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Disease relevance of Anaphylaxis


Psychiatry related information on Anaphylaxis

  • The clinical outcome--the intensity of the reaction--is not only influenced by the degree of sensitization, but also by concomitant other factors: sometimes, individuals only develop anaphylaxis after simultaneous exposure to the allergen and an infection, physical exercise, psychological stress or concomitant medication (e.g. beta blockers) [6].
  • Knowledge and perceived self-efficacy of participants were measured before and after the training program to determine if a theory-based anaphylaxis recognition and epinephrine auto-injector training program would increase participants' knowledge and self-efficacy in responding to an anaphylactic emergency [7].

High impact information on Anaphylaxis


Chemical compound and disease context of Anaphylaxis


Biological context of Anaphylaxis


Anatomical context of Anaphylaxis

  • In addition, a factor chemotactic for human eosinophils with the size and charge characteristics of the eosinophil chemotactic factor of anaphylaxis was identified in blullous fluid [21].
  • Effects of chronic treatment with the c-kit ligand, stem cell factor, on immunoglobulin E-dependent anaphylaxis in mice. Genetically mast cell-deficient Sl/Sld mice acquire anaphylactic responsiveness, but the congenic normal mice do not exhibit augmented responses [22].
  • Histamine, slow reacting substance of anaphylaxis (S.R.S.-A), IgE, eosinophils, and an eosinophil-associated enzyme, arylsulphatase IIB, were measured in sputum from 11 chronic bronchitics at weekly intervals for 6 weeks [23].
  • By using anti-IgE antibody treatments and mice with targeted mutations of the FcgammaRIII alpha-chain or the common gamma-chain of FcepsilonRI and FcgammaRI/III, we demonstrate that IgE crosslinking of FcepsilonRI appears to be necessary and sufficient for myelin peptide-induced anaphylaxis [24].
  • Release of slow reacting substance of anaphylaxis (SRS-A) from human leukocytes by the calcium ionophore A23187 [25].

Gene context of Anaphylaxis

  • As has been shown with conventional antibodies, monoclonal IgG1 and IgE are the two classes capable of sensitizing the mouse for anaphylactic reactions, IgE sensitizes the rat, and IgG2a sensitizes the guinea pig [26].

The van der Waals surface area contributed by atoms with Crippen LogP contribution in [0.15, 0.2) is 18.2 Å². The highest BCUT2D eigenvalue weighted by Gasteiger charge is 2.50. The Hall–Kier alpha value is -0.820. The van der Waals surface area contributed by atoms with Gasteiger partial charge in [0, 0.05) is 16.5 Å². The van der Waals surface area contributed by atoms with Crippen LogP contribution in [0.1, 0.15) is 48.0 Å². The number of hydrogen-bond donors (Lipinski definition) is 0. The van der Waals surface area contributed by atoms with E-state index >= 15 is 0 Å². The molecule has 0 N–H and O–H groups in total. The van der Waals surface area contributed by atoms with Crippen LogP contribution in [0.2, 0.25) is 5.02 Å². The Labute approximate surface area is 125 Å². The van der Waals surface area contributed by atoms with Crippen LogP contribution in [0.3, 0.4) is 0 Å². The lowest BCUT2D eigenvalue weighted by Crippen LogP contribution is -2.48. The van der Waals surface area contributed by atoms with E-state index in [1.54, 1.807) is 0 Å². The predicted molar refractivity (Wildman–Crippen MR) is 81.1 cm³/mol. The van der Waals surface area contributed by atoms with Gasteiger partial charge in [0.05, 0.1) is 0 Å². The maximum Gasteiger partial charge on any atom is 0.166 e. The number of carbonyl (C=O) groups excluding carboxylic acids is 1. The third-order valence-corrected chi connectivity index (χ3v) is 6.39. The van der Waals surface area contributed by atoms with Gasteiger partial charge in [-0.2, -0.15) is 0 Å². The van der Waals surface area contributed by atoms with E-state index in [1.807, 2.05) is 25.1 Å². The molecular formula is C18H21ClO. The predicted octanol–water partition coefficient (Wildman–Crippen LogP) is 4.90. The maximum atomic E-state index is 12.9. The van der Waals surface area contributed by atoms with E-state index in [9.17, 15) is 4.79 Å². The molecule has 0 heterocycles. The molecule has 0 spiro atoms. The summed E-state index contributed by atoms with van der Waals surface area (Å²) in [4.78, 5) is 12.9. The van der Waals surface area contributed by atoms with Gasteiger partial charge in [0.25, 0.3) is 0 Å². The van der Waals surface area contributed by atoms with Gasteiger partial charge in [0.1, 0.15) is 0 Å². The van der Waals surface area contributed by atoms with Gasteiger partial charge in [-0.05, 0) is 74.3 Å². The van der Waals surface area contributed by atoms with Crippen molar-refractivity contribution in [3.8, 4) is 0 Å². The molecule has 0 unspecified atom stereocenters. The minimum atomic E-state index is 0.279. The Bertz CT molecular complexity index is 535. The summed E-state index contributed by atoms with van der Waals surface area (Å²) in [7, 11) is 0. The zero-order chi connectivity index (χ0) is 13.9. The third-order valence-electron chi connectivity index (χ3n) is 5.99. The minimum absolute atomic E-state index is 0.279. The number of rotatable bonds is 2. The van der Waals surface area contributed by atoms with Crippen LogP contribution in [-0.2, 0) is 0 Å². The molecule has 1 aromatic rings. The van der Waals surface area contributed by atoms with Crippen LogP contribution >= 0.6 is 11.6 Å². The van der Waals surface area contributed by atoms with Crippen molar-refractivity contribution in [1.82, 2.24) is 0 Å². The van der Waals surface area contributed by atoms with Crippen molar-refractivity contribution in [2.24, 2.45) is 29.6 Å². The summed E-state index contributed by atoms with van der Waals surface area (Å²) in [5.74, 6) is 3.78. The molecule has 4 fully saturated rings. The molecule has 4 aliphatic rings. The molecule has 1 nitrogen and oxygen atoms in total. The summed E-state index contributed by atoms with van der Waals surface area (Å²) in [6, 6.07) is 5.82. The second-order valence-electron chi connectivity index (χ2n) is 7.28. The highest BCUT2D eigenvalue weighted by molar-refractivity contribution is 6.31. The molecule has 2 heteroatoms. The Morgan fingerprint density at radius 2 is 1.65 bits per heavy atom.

• These 5LO(-/-) mice were unable to synthesize detectable levels of leukotrienes and were more resistant to lethal anaphylaxis induced by platelet-activating factor [27].
  • Vav1-deficient mice contain normal numbers of mast cells but respond more weakly than their normal counterparts to a passive systemic anaphylaxis challenge [28].
  • IL-4 exacerbates anaphylaxis [29].
  • Pretreatment of mice with IL-4 or the related cytokine, IL-13, rapidly and dramatically increased the severity of anaphylaxis induced by cross-linking Fc(epsilon)RI or FcgammaRIII [29].

Analytical, diagnostic and therapeutic context of Anaphylaxis


  1. Cold urticaria: release into the circulation of histamine and eosinophil chemotactic factor of anaphylaxis during cold challenge. Soter, N.A., Wasserman, S.I., Austen, K.F. N. Engl. J. Med. (1976) [Pubmed]
  2. Tryptase levels as an indicator of mast-cell activation in systemic anaphylaxis and mastocytosis. Schwartz, L.B., Metcalfe, D.D., Miller, J.S., Earl, H., Sullivan, T. N. Engl. J. Med. (1987) [Pubmed]
  3. Slow-reacting substances (leukotrienes) contract human airway and pulmonary vascular smooth muscle in vitro. Hanna, C.J., Bach, M.K., Pare, P.D., Schellenberg, R.R. Nature (1981) [Pubmed]
  4. Alteration of leukotriene D4 hypotension by thyrotropin releasing hormone. Lux, W.E., Feuerstein, G., Faden, A.I. Nature (1983) [Pubmed]
  5. Impaired IgG-dependent anaphylaxis and Arthus reaction in Fc gamma RIII (CD16) deficient mice. Hazenbos, W.L., Gessner, J.E., Hofhuis, F.M., Kuipers, H., Meyer, D., Heijnen, I.A., Schmidt, R.E., Sandor, M., Capel, P.J., Daëron, M., van de Winkel, J.G., Verbeek, J.S. Immunity (1996) [Pubmed]
  6. History and classification of anaphylaxis. Ring, J., Brockow, K., Behrendt, H. Novartis Found. Symp. (2004) [Pubmed]
  7. Evaluation of an anaphylaxis training program for unlicensed assistive personnel. Litarowsky, J.A., Murphy, S.O., Canham, D.L. The Journal of school nursing : the official publication of the National Association of School Nurses. (2004) [Pubmed]
  8. Anaphylaxis from the carboxymethylcellulose component of barium sulfate suspension. Klein, J.S. N. Engl. J. Med. (1998) [Pubmed]
  9. Anaphylactic reaction to latex gloves. Wolf, B.L. N. Engl. J. Med. (1993) [Pubmed]